27.6 Intellectual property (IP) and ownership

27.6.3 Trade secrets

Any information that may be used in the operation of a business and that is sufficiently valuable to afford an actual or potential economic advantage is considered a trade secret. Trade secrets include formulas, patterns, compilations, programs, devices, techniques or processes that derive independent economic value from not being generally known. Examples of trade secrets can be formulas for products, such as the formula for Coca-Cola; compilations of information that provide a business with a competitive advantage, such as a database listing customers; or advertising strategies and distribution processes. Unlike patents, trade secrets are protected for an unlimited period of time, and without any procedural formalities.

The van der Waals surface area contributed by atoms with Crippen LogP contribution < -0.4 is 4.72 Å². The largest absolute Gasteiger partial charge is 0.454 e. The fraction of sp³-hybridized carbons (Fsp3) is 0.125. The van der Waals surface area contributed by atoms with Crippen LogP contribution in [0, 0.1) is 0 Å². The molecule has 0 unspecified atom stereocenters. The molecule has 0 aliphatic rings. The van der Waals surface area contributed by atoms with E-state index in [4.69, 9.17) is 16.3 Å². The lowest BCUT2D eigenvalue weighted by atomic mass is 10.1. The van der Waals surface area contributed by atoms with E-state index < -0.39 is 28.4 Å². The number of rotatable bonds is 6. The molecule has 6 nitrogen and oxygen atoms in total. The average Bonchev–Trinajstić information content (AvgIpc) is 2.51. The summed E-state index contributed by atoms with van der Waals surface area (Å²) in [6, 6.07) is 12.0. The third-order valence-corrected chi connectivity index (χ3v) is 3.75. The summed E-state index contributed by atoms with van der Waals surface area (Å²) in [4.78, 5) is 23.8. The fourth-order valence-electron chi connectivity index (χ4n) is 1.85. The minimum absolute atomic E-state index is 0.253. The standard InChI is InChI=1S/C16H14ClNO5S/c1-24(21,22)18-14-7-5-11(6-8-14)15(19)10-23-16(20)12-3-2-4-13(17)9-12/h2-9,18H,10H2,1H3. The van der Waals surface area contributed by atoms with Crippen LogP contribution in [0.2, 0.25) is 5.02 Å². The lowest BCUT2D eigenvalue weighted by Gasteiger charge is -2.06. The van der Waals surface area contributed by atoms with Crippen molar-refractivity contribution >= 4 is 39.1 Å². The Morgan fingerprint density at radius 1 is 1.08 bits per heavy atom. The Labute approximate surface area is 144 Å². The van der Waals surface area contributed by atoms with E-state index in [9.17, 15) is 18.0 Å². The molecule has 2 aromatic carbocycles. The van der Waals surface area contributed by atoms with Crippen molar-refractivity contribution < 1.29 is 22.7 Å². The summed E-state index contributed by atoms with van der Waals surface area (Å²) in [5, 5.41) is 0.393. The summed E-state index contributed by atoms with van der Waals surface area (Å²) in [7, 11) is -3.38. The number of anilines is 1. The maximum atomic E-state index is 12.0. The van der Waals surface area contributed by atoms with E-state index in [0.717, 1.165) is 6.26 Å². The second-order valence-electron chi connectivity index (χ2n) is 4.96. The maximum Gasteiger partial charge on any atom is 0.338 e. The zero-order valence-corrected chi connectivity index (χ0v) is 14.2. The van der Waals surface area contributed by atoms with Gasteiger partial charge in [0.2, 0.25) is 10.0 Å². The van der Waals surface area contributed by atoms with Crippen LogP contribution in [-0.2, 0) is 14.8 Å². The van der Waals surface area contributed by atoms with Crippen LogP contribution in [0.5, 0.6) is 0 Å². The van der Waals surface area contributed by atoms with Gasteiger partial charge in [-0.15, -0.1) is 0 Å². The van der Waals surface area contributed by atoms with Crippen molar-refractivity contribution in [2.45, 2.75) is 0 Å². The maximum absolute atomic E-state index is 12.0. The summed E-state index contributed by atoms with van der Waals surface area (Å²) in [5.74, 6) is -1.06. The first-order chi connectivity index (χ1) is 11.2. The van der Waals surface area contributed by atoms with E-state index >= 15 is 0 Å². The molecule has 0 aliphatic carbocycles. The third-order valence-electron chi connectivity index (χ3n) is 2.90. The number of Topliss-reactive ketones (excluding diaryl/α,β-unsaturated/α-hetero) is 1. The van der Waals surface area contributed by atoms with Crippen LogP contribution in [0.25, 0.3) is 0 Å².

End user license agreements (EULAs) traditionally contain prohibitions against the reverse engineering of software to protect the trade secrets contained in the code.